Mark Twain, a Biography. Complete eBook

Albert Bigelow Paine
This eBook from the Gutenberg Project consists of approximately 1,890 pages of information about Mark Twain, a Biography. Complete.
disaster for the mangy human race.  Naturally, then, I am for England; but she is profoundly in the wrong, Joe, & no (instructed) Englishman doubts it.  At least that is my belief.

Writing to Howells somewhat later, he calls the conflict in South Africa, a “sordid and criminal war,” and says that every day he is writing (in his head) bitter magazine articles against it.

But I have to stop with that.  Even if wrong—­& she is wrong England must be upheld.  He is an enemy of the human race who shall speak against her now.  Why was the human race created?  Or at least why wasn’t something creditable created in place of it? . . .  I talk the war with both sides—­always waiting until the other man introduces the topic.  Then I say, “My head is with the Briton, but my heart & such rags of morals as I have are with the Boer—­now we will talk, unembarrassed and without prejudice.”  And so we discuss & have no trouble.
I notice that God is on both sides in this war; thus history repeats itself.  But I am the only person who has noticed this; everybody here thinks He is playing the game for this side, & for this side only.

Clemens wrote one article for anonymous publication in the Times.  But when the manuscript was ready to mail in an envelope stamped and addressed to Moberly Bell—­he reconsidered and withheld it.  It still lies in the envelope with the accompanying letter, which says: 

Don’t give me away, whether you print it or not.  But I think you ought to print it and get up a squabble, for the weather is just suitable.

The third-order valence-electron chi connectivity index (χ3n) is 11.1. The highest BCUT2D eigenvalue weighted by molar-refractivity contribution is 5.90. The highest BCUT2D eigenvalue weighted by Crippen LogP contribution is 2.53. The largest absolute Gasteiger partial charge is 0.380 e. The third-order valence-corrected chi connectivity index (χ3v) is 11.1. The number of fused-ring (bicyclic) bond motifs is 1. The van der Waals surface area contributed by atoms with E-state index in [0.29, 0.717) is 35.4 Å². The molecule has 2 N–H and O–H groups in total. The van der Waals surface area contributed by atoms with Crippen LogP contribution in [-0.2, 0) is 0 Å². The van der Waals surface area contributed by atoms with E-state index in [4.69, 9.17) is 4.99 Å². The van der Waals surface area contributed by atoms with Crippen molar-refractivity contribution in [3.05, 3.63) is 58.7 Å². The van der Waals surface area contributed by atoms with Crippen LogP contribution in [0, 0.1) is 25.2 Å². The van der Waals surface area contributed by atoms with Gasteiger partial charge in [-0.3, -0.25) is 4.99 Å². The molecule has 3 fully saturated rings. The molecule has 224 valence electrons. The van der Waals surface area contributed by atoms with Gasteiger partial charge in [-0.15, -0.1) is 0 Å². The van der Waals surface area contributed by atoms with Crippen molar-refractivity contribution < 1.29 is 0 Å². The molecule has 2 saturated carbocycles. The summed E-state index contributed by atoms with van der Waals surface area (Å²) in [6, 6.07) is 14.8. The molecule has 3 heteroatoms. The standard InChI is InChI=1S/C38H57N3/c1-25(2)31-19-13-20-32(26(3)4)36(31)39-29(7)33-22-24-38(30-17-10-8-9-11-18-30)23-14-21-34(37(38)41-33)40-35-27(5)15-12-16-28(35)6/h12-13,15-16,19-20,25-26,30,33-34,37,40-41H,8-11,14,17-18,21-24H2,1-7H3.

Clemens was not wholly wedded to osteopathy.  The financial interest which he had taken in the new milk albumen, “a food for invalids,” tended to divide his faith and make him uncertain as to which was to be the chief panacea for all ills—­osteopathy or plasmon.

MacAlister, who was deeply interested in the plasmon fortunes, was anxious to get the product adopted by the army.  He believed, if he could get an interview with the Medical Director-General, he could convince him of its merits.  Discussing the matter with Clemens, the latter said: 

“MacAlister, you are going at it from the wrong end.  You can’t go direct to that man, a perfect stranger, and convince him of anything.  Who is his nearest friend?”

MacAlister knew a man on terms of social intimacy with the official.

Clemens said, “That is the man to speak to the Director-General.”

“But I don’t know him, either,” said MacAlister.

“Very good.  Do you know any one who does know him?”

“Yes, I know his most intimate friend.”

“Then he is the man for you to approach.  Convince him that plasmon is what the army needs, that the military hospitals are suffering for it.  Let him understand that what you want is to get this to the Director-General, and in due time it will get to him in the proper way.  You’ll see.”

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Mark Twain, a Biography. Complete from Project Gutenberg. Public domain.
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